ESTHER : Pfaff_2022_ACS.Catalysis_12_9790
PubMedSearch : Pfaff_2022_ACS.Catalysis_12_9790
PubMedID: 35966606
Gene_locus related to this paper: 9firm-PHL7

Title : Molecular and Biochemical Differences of the Tandem and Cold-Adapted PET Hydrolases Ple628 and Ple629, Isolated From a Marine Microbial Consortium - Meyer-Cifuentes_2022_Front.Bioeng.Biotechnol_10_930140
Author(s) : Meyer-Cifuentes IE , Wu P , Zhao Y , Liu W , Neumann-Schaal M , Pfaff L , Barys J , Li Z , Gao J , Han X , Bornscheuer UT , Wei R , Ozturk B
Ref : Front Bioeng Biotechnol , 10 :930140 , 2022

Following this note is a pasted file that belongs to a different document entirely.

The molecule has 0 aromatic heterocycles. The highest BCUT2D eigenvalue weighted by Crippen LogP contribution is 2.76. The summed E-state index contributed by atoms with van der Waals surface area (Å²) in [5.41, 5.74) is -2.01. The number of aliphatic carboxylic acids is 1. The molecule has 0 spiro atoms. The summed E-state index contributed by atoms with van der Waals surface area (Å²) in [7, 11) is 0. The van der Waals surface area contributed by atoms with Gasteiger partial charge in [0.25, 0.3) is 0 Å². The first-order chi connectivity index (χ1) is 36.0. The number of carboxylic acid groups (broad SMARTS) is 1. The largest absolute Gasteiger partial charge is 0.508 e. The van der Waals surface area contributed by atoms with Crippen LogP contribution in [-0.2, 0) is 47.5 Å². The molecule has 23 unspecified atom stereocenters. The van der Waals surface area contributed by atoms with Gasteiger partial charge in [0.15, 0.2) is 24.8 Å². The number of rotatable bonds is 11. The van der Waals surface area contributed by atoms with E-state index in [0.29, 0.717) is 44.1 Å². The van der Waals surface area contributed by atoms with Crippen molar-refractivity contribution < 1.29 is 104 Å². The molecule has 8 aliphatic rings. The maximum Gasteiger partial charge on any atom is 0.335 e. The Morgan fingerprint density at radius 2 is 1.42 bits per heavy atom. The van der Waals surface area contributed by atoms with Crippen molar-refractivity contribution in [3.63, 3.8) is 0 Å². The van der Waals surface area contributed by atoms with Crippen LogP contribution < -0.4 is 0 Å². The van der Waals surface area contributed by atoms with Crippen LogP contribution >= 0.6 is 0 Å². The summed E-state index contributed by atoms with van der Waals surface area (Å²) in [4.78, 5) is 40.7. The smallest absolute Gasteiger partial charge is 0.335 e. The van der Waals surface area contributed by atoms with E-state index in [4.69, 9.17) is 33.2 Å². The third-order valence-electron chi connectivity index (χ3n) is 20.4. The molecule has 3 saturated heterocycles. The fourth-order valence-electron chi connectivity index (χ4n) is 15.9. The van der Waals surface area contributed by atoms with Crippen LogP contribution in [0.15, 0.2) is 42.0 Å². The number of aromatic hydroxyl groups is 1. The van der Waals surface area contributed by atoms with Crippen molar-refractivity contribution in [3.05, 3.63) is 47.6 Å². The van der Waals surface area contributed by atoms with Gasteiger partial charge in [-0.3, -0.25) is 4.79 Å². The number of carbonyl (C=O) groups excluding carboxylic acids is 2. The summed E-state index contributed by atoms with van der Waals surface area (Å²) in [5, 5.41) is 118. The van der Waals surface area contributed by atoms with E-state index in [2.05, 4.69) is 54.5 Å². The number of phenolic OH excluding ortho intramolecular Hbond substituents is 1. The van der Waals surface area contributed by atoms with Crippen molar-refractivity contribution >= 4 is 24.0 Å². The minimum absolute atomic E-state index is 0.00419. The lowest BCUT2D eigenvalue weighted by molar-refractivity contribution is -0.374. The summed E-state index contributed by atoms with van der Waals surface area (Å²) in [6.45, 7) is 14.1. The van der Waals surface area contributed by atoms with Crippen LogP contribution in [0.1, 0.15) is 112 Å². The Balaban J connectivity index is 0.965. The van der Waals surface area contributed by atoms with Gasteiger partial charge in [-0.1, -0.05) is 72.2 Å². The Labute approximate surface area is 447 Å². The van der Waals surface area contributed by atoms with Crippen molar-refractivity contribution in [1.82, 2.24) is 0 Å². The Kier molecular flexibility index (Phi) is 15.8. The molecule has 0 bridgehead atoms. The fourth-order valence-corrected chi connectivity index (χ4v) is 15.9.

Abstract : Polybutylene adipate terephthalate (PBAT) is a biodegradable alternative to polyethylene and can be broadly used in various applications. These polymers can be degraded by hydrolases of terrestrial and aquatic origin. In a previous study, we identified tandem PETase-like hydrolases (Ples) from the marine microbial consortium I1 that were highly expressed when a PBAT blend was supplied as the only carbon source. In this study, the tandem Ples, Ple628 and Ple629, were recombinantly expressed and characterized. Both enzymes are mesophilic and active on a wide range of oligomers. The activities of the Ples differed greatly when model substrates, PBAT-modified polymers or PET nanoparticles were supplied. Ple629 was always more active than Ple628. Crystal structures of Ple628 and Ple629 revealed a structural similarity to other PETases and can be classified as member of the PETases IIa subclass, alpha/beta hydrolase superfamily. Our results show that the predicted functions of Ple628 and Ple629 agree with the bioinformatic predictions, and these enzymes play a significant role in the plastic degradation by the consortium.